Supreme Court Chief Justice John Roberts was the swing vote once again in a 5-4 decision that struck down a Louisiana law requiring doctors and others who perform abortions to have admitting privileges at a hospital within a 30-mile radius.
The majority of the Court found the law to be unconstitutional by placing an undue burden on a woman’s right to choose, in making it more difficult for her to obtain an abortion. Roberts was joined in his finding by Justices Stephen Breyer, Ruth Bader Ginsburg, Elena Kagan, and Anthony Kennedy on June 29.
Pro-life advocates had hoped the Louisiana law would be upheld, providing a crack in the wall that other rulings have erected around the Court’s 1972 ruling in Roe v. Wade.
Breyer wrote in the majority opinion, “We have examined the extensive record carefully and conclude that it supports the District Court’s findings of fact. Those findings mirror those made in Whole Woman’s Health in every relevant respect and require the same result. We consequently hold that the Louisiana statute is unconstitutional.”
The case Beyer referenced is a Texas case, Whole Woman’s Health v. Hellerstedt, brought before the Court in 2016. Breyer references it again in his opinion calling it “almost word-for-word identical” to the current case, June Medical Services LLC v. Russo. Legal scholars have pointed out Roberts voted that case to be constitutional, the opposite of what he voted in this ruling.
The majority agreed with the district court’s ruling, that hospital admitting privileges provided no significant health benefit. Breyer concluded “conditions on admitting privileges common to hospitals throughout the State have made and will continue to make it impossible for abortion providers to obtain conforming privileges for reasons that have nothing to do with the State’s asserted interests in promoting women’s health and safety.”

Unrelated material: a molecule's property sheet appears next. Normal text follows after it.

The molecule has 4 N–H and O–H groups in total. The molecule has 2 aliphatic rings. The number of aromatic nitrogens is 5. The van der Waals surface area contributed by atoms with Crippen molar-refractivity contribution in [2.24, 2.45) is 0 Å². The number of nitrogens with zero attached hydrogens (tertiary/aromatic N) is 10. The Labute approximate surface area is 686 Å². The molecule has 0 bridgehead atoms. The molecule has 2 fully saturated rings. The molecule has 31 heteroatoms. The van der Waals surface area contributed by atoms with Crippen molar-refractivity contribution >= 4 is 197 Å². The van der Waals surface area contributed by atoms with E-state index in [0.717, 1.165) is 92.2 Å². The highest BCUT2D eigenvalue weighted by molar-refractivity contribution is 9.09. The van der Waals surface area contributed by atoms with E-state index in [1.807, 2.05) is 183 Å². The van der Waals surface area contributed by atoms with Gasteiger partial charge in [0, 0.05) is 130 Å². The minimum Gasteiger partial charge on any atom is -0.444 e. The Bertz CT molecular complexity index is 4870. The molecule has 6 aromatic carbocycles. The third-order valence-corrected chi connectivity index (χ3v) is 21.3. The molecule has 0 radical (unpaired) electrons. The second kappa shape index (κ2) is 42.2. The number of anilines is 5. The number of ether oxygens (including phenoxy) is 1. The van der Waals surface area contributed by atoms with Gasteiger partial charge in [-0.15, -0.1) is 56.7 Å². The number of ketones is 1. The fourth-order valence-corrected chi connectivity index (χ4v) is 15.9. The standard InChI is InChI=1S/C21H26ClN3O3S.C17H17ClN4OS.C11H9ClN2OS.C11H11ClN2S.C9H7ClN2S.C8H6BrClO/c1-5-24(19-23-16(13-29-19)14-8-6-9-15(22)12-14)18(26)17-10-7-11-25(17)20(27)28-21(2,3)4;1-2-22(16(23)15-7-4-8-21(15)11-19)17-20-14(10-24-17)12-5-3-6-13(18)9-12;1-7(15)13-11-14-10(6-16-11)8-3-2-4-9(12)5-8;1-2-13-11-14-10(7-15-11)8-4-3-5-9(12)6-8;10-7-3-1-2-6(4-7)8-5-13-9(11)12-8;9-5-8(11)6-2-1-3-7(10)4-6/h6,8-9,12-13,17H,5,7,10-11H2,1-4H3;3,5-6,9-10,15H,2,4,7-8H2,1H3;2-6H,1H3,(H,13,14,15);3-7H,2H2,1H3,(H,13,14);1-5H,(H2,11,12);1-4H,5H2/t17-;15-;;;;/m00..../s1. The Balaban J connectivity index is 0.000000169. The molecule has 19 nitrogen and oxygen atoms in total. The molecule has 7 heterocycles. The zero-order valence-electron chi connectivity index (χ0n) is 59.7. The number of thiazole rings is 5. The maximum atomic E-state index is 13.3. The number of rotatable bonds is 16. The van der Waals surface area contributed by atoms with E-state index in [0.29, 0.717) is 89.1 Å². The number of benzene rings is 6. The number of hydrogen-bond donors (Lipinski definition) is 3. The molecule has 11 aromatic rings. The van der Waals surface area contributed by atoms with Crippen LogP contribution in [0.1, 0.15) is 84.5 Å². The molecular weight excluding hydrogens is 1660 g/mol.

Justices Samuel Alito, Neil Gorsuch, Brett Kavanaugh, and Clarence Thomas opposed the ruling. Thomas wrote in the dissent, “Today a majority of the Court perpetuates its ill-founded abortion jurisprudence by enjoining a perfectly legitimate state law and doing so without jurisdiction.”
As abortion providers have been promoting the women’s health aspects of their facilities, states with more conservative abortion laws have been looking towards tightening the safety regulations on those same providers in an effort to further protect their health. This has led to the laws in Louisiana and Texas which the Court addressed. The Missouri Department of Health revoked the license of the state’s last Planned Parenthood Clinic over repeated violations over a year ago. The clinic, located in downtown St. Louis, fought the revocation in court, which was overturned in a decision announced June 9. A few weeks later, Missouri Governor Mike Parson announced the state wouldn’t appeal the ruling.
In states, such as Illinois, where abortion laws have been loosened, regulations have followed suit. The Reproductive Health Act changed Illinois law to allow doctors, advanced practice registered nurses, physicians’ assistants, or a person acting under the supervision of one of those to perform surgical abortions, according to Illinois Right to Life. A physician’s prescription is not needed to obtain an abortion pill. The Act also removed all licensing and inspection requirements of abortion clinics.